man created gods in his own image and gods could die from lack of worship.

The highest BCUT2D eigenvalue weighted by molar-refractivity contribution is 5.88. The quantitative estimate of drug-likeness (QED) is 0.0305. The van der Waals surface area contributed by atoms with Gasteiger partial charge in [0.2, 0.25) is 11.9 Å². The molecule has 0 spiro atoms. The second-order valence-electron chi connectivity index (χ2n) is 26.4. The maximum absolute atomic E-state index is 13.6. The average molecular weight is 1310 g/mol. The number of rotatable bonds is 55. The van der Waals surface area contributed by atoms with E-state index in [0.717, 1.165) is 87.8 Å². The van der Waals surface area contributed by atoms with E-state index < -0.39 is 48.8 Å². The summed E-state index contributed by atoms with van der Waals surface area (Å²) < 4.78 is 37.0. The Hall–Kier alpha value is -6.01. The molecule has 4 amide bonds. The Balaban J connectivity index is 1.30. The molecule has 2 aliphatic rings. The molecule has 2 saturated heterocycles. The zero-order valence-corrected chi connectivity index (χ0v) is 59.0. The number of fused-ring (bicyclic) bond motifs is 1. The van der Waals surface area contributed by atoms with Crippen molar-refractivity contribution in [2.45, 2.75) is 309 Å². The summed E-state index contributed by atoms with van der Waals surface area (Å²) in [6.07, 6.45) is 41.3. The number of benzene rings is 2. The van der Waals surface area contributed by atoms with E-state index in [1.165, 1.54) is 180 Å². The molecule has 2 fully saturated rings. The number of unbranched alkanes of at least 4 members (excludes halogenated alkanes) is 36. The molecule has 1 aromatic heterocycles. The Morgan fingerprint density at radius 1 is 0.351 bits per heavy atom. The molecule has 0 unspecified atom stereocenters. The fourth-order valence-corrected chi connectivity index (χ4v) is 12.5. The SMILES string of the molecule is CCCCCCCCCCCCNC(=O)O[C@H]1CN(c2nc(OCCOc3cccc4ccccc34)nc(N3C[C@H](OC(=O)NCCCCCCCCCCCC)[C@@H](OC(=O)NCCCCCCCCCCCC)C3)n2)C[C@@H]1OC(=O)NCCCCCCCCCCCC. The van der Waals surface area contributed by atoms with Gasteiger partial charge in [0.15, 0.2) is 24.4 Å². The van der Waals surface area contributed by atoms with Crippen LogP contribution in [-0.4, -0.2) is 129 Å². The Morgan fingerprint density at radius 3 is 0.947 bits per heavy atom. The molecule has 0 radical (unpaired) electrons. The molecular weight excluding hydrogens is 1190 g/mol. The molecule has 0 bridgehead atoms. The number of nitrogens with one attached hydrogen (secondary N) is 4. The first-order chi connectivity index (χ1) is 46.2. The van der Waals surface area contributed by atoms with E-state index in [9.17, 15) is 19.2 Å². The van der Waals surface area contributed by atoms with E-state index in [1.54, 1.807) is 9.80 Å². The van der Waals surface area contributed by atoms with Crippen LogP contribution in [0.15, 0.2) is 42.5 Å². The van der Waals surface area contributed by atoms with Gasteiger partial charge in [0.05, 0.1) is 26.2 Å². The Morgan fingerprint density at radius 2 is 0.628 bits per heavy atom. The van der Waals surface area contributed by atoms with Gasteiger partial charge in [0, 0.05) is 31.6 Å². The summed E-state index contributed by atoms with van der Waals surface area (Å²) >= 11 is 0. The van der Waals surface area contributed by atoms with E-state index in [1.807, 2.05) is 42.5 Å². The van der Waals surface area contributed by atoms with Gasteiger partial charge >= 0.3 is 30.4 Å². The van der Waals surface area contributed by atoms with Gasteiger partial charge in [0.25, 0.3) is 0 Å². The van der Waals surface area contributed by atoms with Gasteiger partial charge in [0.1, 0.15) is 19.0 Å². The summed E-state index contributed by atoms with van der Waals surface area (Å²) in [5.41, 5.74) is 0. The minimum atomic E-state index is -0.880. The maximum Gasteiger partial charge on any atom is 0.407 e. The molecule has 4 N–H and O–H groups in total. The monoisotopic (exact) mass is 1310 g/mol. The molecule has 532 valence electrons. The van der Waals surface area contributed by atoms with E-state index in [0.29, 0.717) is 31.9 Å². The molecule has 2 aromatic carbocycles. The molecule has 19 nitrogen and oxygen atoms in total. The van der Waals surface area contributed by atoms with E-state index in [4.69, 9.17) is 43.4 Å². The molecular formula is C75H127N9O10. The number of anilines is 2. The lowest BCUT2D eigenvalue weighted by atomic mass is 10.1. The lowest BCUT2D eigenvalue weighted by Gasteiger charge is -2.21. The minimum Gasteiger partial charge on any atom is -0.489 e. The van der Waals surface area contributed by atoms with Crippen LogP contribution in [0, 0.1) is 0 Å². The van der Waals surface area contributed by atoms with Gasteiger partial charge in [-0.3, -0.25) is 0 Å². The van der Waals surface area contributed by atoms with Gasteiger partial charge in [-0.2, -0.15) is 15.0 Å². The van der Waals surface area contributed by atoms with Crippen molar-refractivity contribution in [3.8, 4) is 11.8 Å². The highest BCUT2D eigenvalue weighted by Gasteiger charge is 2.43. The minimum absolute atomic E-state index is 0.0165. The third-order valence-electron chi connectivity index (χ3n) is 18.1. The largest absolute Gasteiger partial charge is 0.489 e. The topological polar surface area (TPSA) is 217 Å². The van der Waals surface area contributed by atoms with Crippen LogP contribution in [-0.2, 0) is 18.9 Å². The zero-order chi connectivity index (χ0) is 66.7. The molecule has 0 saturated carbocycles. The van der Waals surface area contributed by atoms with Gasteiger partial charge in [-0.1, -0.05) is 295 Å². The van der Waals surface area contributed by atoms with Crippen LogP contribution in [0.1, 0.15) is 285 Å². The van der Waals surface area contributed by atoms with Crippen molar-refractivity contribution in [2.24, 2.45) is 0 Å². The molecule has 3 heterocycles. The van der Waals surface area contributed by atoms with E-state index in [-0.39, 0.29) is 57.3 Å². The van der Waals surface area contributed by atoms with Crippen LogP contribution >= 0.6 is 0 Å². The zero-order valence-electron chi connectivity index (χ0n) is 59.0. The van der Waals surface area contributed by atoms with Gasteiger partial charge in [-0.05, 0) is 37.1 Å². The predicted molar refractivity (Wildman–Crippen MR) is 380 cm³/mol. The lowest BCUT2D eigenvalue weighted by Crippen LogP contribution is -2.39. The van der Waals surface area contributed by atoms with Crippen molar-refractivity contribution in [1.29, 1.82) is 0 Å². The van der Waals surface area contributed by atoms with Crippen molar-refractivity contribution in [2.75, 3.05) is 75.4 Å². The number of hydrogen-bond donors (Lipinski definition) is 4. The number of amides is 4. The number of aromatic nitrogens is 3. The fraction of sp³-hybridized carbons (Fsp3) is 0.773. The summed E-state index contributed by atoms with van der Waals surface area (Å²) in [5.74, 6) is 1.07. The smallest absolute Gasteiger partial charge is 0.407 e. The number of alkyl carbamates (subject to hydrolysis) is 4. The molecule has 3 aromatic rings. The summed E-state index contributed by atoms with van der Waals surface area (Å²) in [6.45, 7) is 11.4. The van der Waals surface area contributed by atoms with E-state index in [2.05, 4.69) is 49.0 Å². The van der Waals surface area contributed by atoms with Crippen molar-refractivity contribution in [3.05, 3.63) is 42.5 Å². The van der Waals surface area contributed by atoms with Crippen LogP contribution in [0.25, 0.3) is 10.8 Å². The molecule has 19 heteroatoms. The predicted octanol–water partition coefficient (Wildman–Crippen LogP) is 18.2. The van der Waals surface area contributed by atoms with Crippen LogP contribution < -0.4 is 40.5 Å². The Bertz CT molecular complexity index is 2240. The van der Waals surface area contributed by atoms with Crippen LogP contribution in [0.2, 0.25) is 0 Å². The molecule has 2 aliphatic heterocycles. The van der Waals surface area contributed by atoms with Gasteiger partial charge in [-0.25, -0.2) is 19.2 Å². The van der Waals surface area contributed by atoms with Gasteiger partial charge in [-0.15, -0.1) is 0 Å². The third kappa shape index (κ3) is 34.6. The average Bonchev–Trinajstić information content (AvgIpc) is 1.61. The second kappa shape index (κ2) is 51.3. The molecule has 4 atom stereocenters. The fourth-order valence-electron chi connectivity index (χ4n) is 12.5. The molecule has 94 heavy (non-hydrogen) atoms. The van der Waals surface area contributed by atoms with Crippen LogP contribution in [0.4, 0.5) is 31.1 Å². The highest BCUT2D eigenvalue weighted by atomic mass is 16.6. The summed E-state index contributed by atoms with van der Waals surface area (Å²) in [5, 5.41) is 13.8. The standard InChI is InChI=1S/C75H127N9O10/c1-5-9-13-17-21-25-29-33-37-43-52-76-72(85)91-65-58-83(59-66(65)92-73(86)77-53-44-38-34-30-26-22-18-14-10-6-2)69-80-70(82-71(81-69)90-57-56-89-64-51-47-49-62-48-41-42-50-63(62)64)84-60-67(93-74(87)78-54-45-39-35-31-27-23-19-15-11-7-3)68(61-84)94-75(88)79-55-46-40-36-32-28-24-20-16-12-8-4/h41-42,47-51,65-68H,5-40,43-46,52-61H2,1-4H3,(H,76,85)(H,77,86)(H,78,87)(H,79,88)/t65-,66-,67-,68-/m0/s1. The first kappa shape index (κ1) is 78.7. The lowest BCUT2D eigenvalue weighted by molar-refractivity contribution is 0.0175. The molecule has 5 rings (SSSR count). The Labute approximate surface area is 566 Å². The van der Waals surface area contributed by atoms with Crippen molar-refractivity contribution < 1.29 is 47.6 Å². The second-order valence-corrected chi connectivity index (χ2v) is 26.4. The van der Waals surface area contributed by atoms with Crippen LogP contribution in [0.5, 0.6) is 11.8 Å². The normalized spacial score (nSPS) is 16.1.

When I was twelve, I and the other seventh graders attended confirmation classes, formal instruction in the Christian articles of faith and Methodist church teaching. One is required to complete this religious training in order to join the church officially as a mature believer. These classes stimulated me to consider seriously what I truly believed. Now, it's usually dangerous to get me to think about things; I'm liable to end up somewhere I'm not expected to be! I have always heard the beat of my own drummer very loudly and most clearly. As I hadn't "confirmed" to myself that I actually believed what the church said I was supposed to believe, I declined to join the church when the time came for the formal ceremony. Of course, most, if not all, of the other kids went ahead and joined if for no other reason than they were expected to do so. The formal joining process culminated with taking Communion for the first time before the congregation who served as witnesses. My absence was very noticeable. Our minister, whom I recall as being "very concerned" which was perhaps his self-characterization, confronted me afterwards and wanted to know why I hadn't joined. I explained that I wasn't sure if I believed the church's teachings and that I considered it inappropriate to join until I was certain that I did believe them. (My mother told me her side of it many years later, sometime in my late thirties, which was the first I had heard of it.) A little later, in an obvious attempt to seek parental support to influence me to do the "right thing," he went to my mother and related the encounter to her. He referred to my response to his query as "a very rational and intellectual explanation." My mother described him as "flustered and shaken." Well, I should think so! I'm certain that no adult had ever expressed the slightest doubt in the thing to which he had devoted his life, and certainly no twelve-year-old boy!